Forest City Ratner president Bruce Ratner has tried to explain the forbidding interior design, in a New York Times story (Rethinking Atlantic Center With the Customer in Mind; 5/26/04):
The isolation of stores and lack of gathering locations inside the building was intentional, said its developer, Bruce Ratner of Forest City Ratner, driven by the needs of skittish national retailers and the notion that urban malls had failed because they became magnets for loitering teenagers who frightened the shoppers away.
“It’s a problem of malls in dense urban areas that kids hang out there, and it’s not too positive for shopping,” Mr. Ratner said. “Look, here you’re in an urban area, you’re next to projects, you’ve got tough kids.”
Those observations, along with the mall's blank exterior walls, have contributed to the conclusion, held by some in Brooklyn, that the mall represents blight.
The ESDC says: blighted
But the mall could be considered blighted under one of the criteria used by the Empire State Development Corporation in the blight study that is part of the Atlantic Yards General Project Plan. The ESDC states that 51 of the 73 parcels on the project site (70 percent) exhibit one or more blight characteristics, including: buildings or lots that exhibit signs of significant physical deterioration, buildings that are at least 50 percent vacant, lots that are built to 60 percent or less of their allowable Floor Area Ratio (FAR) under current zoning; and vacant lots. (Emphasis added)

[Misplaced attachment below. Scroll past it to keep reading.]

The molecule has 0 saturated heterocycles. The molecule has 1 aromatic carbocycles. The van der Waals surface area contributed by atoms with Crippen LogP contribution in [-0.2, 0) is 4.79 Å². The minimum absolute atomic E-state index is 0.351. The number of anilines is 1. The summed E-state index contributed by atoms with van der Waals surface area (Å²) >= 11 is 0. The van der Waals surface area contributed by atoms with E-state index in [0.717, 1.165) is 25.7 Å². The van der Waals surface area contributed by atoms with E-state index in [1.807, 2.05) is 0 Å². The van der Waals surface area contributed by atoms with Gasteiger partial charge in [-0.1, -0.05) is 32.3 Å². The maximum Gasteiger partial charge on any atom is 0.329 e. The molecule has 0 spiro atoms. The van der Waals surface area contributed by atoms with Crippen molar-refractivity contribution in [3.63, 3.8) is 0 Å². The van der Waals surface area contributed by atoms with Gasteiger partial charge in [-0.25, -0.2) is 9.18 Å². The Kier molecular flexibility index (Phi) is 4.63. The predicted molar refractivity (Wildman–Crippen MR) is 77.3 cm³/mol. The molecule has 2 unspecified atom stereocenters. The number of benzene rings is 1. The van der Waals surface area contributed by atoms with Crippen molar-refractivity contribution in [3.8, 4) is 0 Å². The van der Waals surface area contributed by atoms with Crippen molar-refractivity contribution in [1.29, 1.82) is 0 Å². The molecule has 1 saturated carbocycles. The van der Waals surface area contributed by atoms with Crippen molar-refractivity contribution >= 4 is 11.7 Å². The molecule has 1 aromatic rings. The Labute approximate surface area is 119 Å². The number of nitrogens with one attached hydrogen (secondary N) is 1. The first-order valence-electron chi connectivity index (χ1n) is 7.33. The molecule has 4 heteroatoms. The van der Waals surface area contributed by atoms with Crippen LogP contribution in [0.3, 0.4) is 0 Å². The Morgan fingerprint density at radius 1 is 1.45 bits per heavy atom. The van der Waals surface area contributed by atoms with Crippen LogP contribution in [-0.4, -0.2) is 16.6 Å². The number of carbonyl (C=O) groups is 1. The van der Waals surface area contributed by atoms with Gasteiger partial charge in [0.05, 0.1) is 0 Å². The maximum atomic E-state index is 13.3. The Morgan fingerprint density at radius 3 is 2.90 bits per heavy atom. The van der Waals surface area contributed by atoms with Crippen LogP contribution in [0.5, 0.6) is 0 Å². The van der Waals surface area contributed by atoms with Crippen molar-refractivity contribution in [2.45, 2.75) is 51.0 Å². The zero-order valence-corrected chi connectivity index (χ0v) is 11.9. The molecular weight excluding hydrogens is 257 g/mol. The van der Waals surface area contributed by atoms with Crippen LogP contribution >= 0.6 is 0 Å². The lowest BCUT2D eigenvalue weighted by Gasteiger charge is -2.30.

Atlantic Center, according to data on Property Shark, contains 767,748 square feet, at a Floor Area Ratio (FAR) of 4.67. That's less than half the maximum allowed FAR of 10, which would allow another 877,126 square feet. That's a total of 1.645 million square feet.
That number may be slightly off, given that a Memorandum of Understanding signed last year indicates that FCR would develop up to 875,000 square feet of commercial space and up to 711,000 square feet of residential space at the Atlantic Center site (for a total of 1.586 million square feet).
Even with the smaller total of 1.586 million square feet, the current mall is built to less than half the allowable density, which constitutes blight under the definition cited above.
Plans for the mall
Note that, as reported in May, there are strong hints, including three towers visible in a Frank Gehry model, that Forest City Ratner plans additional towers on the site of the Atlantic Center mall. My estimate was three towers, each some 30 stories.
Do the developer's long-term leases with tenants contemplate the potential demolition of the mall? Commercial leases, notes the Villager, almost always contain demolition clauses. Still, if some tenants resisted, how would they be evicted? A determination of blight would be handy.